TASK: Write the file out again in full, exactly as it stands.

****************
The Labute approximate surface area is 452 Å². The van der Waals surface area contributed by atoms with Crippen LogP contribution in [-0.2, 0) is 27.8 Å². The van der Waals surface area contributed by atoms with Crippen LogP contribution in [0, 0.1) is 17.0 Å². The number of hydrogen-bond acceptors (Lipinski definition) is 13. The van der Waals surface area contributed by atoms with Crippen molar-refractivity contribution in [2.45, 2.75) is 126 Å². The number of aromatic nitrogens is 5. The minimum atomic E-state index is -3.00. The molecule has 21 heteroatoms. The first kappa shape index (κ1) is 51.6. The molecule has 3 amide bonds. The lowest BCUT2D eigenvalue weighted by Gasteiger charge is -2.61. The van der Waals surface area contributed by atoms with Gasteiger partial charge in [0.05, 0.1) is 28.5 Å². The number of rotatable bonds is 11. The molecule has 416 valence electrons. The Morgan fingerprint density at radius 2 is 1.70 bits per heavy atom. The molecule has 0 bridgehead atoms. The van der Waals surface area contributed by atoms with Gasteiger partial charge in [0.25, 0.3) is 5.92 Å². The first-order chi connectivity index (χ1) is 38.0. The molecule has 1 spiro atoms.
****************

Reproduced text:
The Labute approximate surface area is 452 Å². The van der Waals surface area contributed by atoms with Crippen LogP contribution in [-0.2, 0) is 27.8 Å². The van der Waals surface area contributed by atoms with Crippen LogP contribution in [0, 0.1) is 17.0 Å². The number of hydrogen-bond acceptors (Lipinski definition) is 13. The van der Waals surface area contributed by atoms with Crippen molar-refractivity contribution in [2.45, 2.75) is 126 Å². The number of aromatic nitrogens is 5. The minimum atomic E-state index is -3.00. The molecule has 21 heteroatoms. The first kappa shape index (κ1) is 51.6. The molecule has 3 amide bonds. The lowest BCUT2D eigenvalue weighted by Gasteiger charge is -2.61. The van der Waals surface area contributed by atoms with Gasteiger partial charge in [0.05, 0.1) is 28.5 Å². The number of rotatable bonds is 11. The molecule has 416 valence electrons. The Morgan fingerprint density at radius 2 is 1.70 bits per heavy atom. The molecule has 0 bridgehead atoms. The van der Waals surface area contributed by atoms with Gasteiger partial charge in [0.25, 0.3) is 5.92 Å². The first-order chi connectivity index (χ1) is 38.0. The molecule has 1 spiro atoms.